Using Stimulus Funds to Seize the Summer
With significant new investments from the American Rescue Plan, education leaders at districts, states, and postsecondary institutions have the opportunity to not only combat the effects of the pandemic, but to take aggressive and innovative action to close longstanding equity gaps and invest in the future of education.
One of the most urgent areas for leaders at all levels to address is maximizing programming and supports during this upcoming summer to ensure students stay on track to move into postsecondary education from high school. We have already seen deep and sustained drops in higher education enrollment throughout the pandemic, and a generation of students is at risk of becoming a “Lost COVID Cohort.” With creative use of stimulus funds, states, districts, and higher education leaders can work together to take aggressive actions over the summer to reach and support students in their transitions to higher education this fall, making sure they are not only academically prepared but equipped to navigate the financial and logistical challenges of enrolling in college.
We believe there are several ways that states, districts, and higher education institutions can creatively invest their stimulus dollars to maximize the impact of this summer for students:
Deploy bold summer melt campaigns. Every year, in a phenomenon known as “summer melt,” millions of students who intend to enroll in postsecondary education do not arrive on any campus in the fall. The challenges of the pandemic have only exacerbated this problem. State and district education leaders should consider devoting some of the stimulus funding designated for summer programming to comprehensive campaigns aimed at “freezing” summer melt. Future Forward Texas, a collaborative effort to help maintain college enrollment rates in the state despite the pandemic, is a great example of such a campaign. The partnership provides free research-based digital content to school counselors to help their students graduate and matriculate into college. It’s Go Time TN, a joint initiative in Tennessee, provided students with a centralized resource to help them navigate the necessary steps to stay on track for college enrollment. States can take the lead in building on these campaigns to promote awareness and provide resources under a catchy banner so that students have a go-to source of information to stay on track for college.
Build summer bridge programs. To help keep students on track academically, states can offer “summer bridge” courses to students who may need an additional boost to be ready for college classes. Just this week, the Indiana Department of Education, Indiana Commission for Higher Education and Ivy Tech Community College announced a new “Bridging the Gap” initiative to help prepare 2021 high school graduates for success in college. The initiative is designed to reach graduating Indiana students who were met with an educational disruption due to COVID-19, including fewer opportunities to prepare for college entrance assessments and other college preparations. Eligible students will be invited to take online, individualized college preparation modules at Ivy Tech Community College with an Ivy Tech instructor. Students will take a pre-assessment that individualizes the course content for them, and can work at their own pace in completing the identified college readiness skills. Additionally, participants will enroll in a student success course to prepare for successful entry into higher education, with direct advising support. Upon successful completion of the modules and success course, students will earn college credit, an exemption to place directly into credit-bearing coursework at Ivy Tech and the opportunity to earn up to $300 in financial incentives for completing the program components.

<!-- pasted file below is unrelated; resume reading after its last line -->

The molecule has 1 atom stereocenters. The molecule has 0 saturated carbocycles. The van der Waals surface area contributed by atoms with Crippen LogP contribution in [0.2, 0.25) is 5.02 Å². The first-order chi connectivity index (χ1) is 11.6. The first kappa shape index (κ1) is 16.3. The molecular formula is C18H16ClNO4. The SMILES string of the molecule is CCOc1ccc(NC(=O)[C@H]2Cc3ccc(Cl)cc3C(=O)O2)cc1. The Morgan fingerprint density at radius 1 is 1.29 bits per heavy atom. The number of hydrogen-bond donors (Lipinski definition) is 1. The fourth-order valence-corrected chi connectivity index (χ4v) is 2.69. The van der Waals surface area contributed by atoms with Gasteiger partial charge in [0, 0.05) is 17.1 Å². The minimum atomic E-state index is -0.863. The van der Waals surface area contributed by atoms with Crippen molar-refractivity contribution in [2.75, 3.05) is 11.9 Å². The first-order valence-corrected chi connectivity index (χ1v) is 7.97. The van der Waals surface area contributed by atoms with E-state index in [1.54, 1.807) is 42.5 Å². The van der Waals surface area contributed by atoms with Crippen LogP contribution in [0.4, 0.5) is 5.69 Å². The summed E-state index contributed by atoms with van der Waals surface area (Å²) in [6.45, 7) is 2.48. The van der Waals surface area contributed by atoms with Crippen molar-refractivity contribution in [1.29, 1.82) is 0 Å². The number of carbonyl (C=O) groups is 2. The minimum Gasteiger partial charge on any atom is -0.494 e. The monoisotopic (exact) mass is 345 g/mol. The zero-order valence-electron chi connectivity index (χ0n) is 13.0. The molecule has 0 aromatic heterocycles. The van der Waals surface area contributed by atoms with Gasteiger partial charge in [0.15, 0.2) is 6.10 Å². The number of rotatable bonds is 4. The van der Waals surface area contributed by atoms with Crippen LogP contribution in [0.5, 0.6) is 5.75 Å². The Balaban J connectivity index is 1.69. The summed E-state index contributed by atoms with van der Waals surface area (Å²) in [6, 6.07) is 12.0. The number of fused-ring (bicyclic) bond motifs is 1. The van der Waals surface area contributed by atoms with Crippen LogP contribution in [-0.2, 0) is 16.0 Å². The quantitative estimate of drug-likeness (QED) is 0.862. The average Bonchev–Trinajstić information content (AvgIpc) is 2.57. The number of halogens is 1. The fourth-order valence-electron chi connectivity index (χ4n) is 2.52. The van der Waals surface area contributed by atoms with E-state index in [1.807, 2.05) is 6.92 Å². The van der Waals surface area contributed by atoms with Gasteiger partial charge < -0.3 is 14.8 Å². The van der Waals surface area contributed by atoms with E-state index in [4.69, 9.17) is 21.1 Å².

Texas also used CARES Act funding last year to launch its summer bridge program, which provided advising and academic catch up for students. The first year of the program was a strong success; students who participated in Texas College Bridge significantly outperformed traditional college enrollees in their performance in entry-level college mathematics and English courses in the fall of 2020.
Ensure widespread access to dual enrollment courses. When high school students have the opportunity to take college courses, whether during the school year or over the summer, they are more likely to successfully enroll and persist in higher education. There is an opportunity here for higher education institutions to use some of their American Rescue Plan funding to take ownership of the postsecondary transitions space and help shepherd students through their doors. Federal guidance related to the distribution of new higher education stimulus funds makes clear that dual enrollment students are eligible to receive financial support. Last summer, institutions like Northern Virginia Community College used CARES Act funding to make dual enrollment courses free so that students could get a jump on their path to a credential with labor market value. Similar offerings can be replicated and scaled across many more institutions with the new funds available this spring.
Stimulus funds are already making their way to states, districts, and colleges, and quick action will be imperative for making sure students don’t fall through the cracks this summer. We encourage leaders to prioritize immediate strategies in the next few months to make sure students are able to successfully move to and through higher education even in this challenging environment.